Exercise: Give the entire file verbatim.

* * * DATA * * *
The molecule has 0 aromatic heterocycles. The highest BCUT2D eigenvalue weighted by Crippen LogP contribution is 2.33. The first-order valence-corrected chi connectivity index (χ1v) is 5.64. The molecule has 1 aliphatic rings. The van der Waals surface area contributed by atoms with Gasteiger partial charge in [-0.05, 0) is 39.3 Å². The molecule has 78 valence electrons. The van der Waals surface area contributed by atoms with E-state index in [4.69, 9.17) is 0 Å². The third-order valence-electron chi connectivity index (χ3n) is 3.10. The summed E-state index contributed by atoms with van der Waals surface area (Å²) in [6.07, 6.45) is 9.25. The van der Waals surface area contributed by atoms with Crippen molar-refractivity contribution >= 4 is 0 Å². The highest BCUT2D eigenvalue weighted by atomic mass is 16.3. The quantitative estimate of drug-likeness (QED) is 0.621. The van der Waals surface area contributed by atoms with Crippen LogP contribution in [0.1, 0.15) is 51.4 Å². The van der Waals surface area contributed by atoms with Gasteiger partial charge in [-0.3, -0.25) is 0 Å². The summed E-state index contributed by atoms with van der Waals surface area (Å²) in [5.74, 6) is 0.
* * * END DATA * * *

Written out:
The molecule has 0 aromatic heterocycles. The highest BCUT2D eigenvalue weighted by Crippen LogP contribution is 2.33. The first-order valence-corrected chi connectivity index (χ1v) is 5.64. The molecule has 1 aliphatic rings. The van der Waals surface area contributed by atoms with Gasteiger partial charge in [-0.05, 0) is 39.3 Å². The molecule has 78 valence electrons. The van der Waals surface area contributed by atoms with E-state index in [4.69, 9.17) is 0 Å². The third-order valence-electron chi connectivity index (χ3n) is 3.10. The summed E-state index contributed by atoms with van der Waals surface area (Å²) in [6.07, 6.45) is 9.25. The van der Waals surface area contributed by atoms with Crippen molar-refractivity contribution >= 4 is 0 Å². The highest BCUT2D eigenvalue weighted by atomic mass is 16.3. The quantitative estimate of drug-likeness (QED) is 0.621. The van der Waals surface area contributed by atoms with Crippen LogP contribution in [0.1, 0.15) is 51.4 Å². The van der Waals surface area contributed by atoms with Gasteiger partial charge in [-0.3, -0.25) is 0 Å². The summed E-state index contributed by atoms with van der Waals surface area (Å²) in [5.74, 6) is 0.